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PLoS Genet. 2013;9(3):e1003340. doi: 10.1371/journal.pgen.1003340. Epub 2013 Mar 14.

Heteroduplex DNA position defines the roles of the Sgs1, Srs2, and Mph1 helicases in promoting distinct recombination outcomes.

Author information

1
Department of Molecular Genetics and Microbiology, Duke University Medical Center, Durham, North Carolina, United States of America.

Abstract

The contributions of the Sgs1, Mph1, and Srs2 DNA helicases during mitotic double-strand break (DSB) repair in yeast were investigated using a gap-repair assay. A diverged chromosomal substrate was used as a repair template for the gapped plasmid, allowing mismatch-containing heteroduplex DNA (hDNA) formed during recombination to be monitored. Overall DSB repair efficiencies and the proportions of crossovers (COs) versus noncrossovers (NCOs) were determined in wild-type and helicase-defective strains, allowing the efficiency of CO and NCO production in each background to be calculated. In addition, the products of individual NCO events were sequenced to determine the location of hDNA. Because hDNA position is expected to differ depending on whether a NCO is produced by synthesis-dependent-strand-annealing (SDSA) or through a Holliday junction (HJ)-containing intermediate, its position allows the underlying molecular mechanism to be inferred. Results demonstrate that each helicase reduces the proportion of CO recombinants, but that each does so in a fundamentally different way. Mph1 does not affect the overall efficiency of gap repair, and its loss alters the CO-NCO by promoting SDSA at the expense of HJ-containing intermediates. By contrast, Sgs1 and Srs2 are each required for efficient gap repair, strongly promoting NCO formation and having little effect on CO efficiency. hDNA analyses suggest that all three helicases promote SDSA, and that Sgs1 and Srs2 additionally dismantle HJ-containing intermediates. The hDNA data are consistent with the proposed role of Sgs1 in the dissolution of double HJs, and we propose that Srs2 dismantles nicked HJs.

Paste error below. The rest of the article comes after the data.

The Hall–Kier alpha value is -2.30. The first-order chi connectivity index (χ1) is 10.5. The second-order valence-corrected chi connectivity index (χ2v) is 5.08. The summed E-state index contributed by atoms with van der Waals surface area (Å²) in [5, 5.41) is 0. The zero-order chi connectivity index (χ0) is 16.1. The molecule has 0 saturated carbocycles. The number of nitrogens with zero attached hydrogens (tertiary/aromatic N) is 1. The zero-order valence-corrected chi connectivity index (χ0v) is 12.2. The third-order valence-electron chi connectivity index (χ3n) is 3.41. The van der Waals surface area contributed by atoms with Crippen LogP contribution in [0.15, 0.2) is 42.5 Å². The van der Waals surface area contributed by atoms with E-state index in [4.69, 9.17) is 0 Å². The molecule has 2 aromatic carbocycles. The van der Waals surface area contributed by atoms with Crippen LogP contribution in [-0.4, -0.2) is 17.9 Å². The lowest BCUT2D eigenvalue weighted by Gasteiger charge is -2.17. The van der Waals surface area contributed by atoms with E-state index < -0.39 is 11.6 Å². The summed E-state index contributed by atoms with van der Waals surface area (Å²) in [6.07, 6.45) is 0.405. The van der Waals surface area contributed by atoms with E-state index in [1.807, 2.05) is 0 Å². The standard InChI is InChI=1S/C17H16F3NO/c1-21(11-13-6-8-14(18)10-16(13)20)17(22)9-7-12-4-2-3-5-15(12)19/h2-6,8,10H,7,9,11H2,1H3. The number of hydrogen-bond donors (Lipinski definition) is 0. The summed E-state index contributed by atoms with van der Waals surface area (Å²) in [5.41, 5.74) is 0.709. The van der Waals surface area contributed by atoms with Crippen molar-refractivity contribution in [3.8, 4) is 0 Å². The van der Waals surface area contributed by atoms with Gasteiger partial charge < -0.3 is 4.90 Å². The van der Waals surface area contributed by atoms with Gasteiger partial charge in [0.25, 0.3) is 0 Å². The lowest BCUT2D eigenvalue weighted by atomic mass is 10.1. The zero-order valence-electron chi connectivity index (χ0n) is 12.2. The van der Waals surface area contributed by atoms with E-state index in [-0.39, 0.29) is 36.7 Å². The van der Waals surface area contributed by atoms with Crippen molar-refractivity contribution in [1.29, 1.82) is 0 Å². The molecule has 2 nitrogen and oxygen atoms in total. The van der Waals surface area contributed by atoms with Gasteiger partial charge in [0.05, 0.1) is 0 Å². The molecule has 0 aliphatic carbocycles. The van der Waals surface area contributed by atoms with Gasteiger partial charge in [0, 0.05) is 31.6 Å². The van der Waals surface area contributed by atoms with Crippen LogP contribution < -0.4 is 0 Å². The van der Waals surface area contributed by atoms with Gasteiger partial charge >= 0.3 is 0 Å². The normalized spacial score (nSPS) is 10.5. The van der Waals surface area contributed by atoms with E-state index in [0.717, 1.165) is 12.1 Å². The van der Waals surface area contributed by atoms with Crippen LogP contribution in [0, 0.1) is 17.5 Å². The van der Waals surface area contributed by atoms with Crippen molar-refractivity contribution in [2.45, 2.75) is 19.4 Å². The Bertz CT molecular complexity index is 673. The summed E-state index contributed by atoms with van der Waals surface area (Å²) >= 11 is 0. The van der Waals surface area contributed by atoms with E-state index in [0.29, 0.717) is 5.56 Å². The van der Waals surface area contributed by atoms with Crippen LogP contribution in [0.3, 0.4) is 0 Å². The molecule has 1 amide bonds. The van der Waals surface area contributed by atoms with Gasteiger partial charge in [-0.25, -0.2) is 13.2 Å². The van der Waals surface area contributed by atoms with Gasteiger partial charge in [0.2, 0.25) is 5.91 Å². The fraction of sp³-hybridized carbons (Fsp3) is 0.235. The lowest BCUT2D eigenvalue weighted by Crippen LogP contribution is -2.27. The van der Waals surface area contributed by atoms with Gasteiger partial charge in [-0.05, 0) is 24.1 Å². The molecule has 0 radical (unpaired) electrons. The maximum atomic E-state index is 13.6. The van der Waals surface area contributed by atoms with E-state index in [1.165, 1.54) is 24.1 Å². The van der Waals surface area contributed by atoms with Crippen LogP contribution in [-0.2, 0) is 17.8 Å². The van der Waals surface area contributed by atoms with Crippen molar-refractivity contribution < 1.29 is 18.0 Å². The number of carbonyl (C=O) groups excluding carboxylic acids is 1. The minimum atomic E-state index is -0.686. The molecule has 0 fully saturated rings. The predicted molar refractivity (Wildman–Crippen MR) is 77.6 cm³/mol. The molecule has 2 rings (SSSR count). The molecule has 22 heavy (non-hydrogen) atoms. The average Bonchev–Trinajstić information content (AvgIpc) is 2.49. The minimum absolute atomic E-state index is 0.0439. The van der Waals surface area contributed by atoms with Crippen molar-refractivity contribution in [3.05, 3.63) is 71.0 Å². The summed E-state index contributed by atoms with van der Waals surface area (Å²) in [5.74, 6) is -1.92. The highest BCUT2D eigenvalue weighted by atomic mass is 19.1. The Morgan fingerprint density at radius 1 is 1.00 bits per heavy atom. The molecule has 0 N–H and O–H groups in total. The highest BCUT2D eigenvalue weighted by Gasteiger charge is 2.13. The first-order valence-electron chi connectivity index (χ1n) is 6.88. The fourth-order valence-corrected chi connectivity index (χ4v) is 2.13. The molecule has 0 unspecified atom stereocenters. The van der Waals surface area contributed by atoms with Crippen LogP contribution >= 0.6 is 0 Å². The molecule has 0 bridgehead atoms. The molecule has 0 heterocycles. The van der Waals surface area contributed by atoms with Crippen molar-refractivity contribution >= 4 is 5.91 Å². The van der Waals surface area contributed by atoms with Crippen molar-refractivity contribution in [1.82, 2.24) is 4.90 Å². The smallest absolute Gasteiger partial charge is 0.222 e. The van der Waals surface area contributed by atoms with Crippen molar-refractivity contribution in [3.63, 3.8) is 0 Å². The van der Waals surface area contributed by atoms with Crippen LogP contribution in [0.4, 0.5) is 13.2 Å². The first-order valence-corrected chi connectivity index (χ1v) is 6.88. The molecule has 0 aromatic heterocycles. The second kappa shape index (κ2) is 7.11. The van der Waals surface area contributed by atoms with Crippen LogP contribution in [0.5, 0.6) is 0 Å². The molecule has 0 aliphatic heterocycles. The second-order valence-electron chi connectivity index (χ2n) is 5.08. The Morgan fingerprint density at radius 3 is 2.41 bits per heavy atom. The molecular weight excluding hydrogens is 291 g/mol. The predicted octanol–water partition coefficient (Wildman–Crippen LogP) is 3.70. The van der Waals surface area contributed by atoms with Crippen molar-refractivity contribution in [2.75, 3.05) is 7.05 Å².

PMID:
23516370
PMCID:
PMC3597516
DOI:
10.1371/journal.pgen.1003340
[Indexed for MEDLINE]
Free PMC Article

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